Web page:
To obtain impact estimates per program participant, we divided the impact estimates per eligible applicant by the program participation rate (Bloom 1984; Angrist et al.

1996).7 This approach is commonly used in the evaluation literature, and yields unbiased impact estimates for participants under the assumption that Job Corps has no effect on program no-shows. This is likely to be a tenable assumption, because the offer of a Job Corps slot without active participation is unlikely to appreciably affect a youth’s long-term earnings.8,9 The impact estimates per participant should be interpreted as the difference between the mean outcomes of participants and what these outcomes would otherwise have been in the absence of Job Corps. Because the program participation rate was high, the findings for eligible applicants and program participants are very similar.

7 We obtained Job Corps participation data from SPAMIS. 8 There is no evidence that no-shows received additional counseling from Job Corps staff on options other than Job Corps, because their enrollment rates in other education and training programs were not unusual (Schochet et al. 2001). 9 The impacts reported in this report are based on a variant of this statistical procedure where we account also for the 1.2 percent of the control group who enrolled in Job Corps during its three-year restriction period (Schochet 2001). This variant divides the estimated impacts per eligible applicant by the difference between the program group participation rate and the control group crossover rate.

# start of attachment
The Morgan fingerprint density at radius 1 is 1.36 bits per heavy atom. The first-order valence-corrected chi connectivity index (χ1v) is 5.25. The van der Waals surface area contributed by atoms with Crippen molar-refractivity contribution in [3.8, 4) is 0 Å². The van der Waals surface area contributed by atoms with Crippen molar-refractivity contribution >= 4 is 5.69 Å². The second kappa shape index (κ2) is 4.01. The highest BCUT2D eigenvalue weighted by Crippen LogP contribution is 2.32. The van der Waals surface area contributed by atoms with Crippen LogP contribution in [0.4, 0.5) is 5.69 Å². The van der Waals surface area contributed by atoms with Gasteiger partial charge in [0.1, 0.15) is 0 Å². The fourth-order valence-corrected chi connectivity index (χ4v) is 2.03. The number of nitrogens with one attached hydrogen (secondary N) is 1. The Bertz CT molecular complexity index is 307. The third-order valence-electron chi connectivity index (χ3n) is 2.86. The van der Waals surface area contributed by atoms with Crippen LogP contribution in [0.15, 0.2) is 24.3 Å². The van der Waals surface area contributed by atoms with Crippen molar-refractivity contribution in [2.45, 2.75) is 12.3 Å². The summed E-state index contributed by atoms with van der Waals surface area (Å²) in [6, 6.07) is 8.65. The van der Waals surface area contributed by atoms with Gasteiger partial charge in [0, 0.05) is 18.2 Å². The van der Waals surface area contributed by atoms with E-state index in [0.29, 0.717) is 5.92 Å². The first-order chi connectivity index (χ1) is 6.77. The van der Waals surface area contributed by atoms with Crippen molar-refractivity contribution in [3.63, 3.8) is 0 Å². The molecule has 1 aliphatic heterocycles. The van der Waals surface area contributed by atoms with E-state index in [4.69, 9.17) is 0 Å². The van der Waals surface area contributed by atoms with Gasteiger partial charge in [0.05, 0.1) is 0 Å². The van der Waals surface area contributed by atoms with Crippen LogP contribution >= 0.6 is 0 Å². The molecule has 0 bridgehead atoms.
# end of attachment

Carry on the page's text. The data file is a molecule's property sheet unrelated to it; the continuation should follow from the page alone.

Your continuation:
Standard errors of the impact estimates were inflated to account for the estimation error in the participation and crossover rates.

13 We also estimated regression-adjusted impacts using multivariate models to control for other factors measured at baseline that affect the outcome measures. The impact estimates and their standard errors using the regression approach are very similar to the simple weighted differences-in-means estimates that are presented in this report (Schochet 2001). b. Estimating Impacts for Subgroups An important part of the impact analysis was to assess whether impacts differed for subgroups defined by youth and center characteristics and for residential and nonresidential students. This information can be used by policymakers to improve program services and to target them appropriately.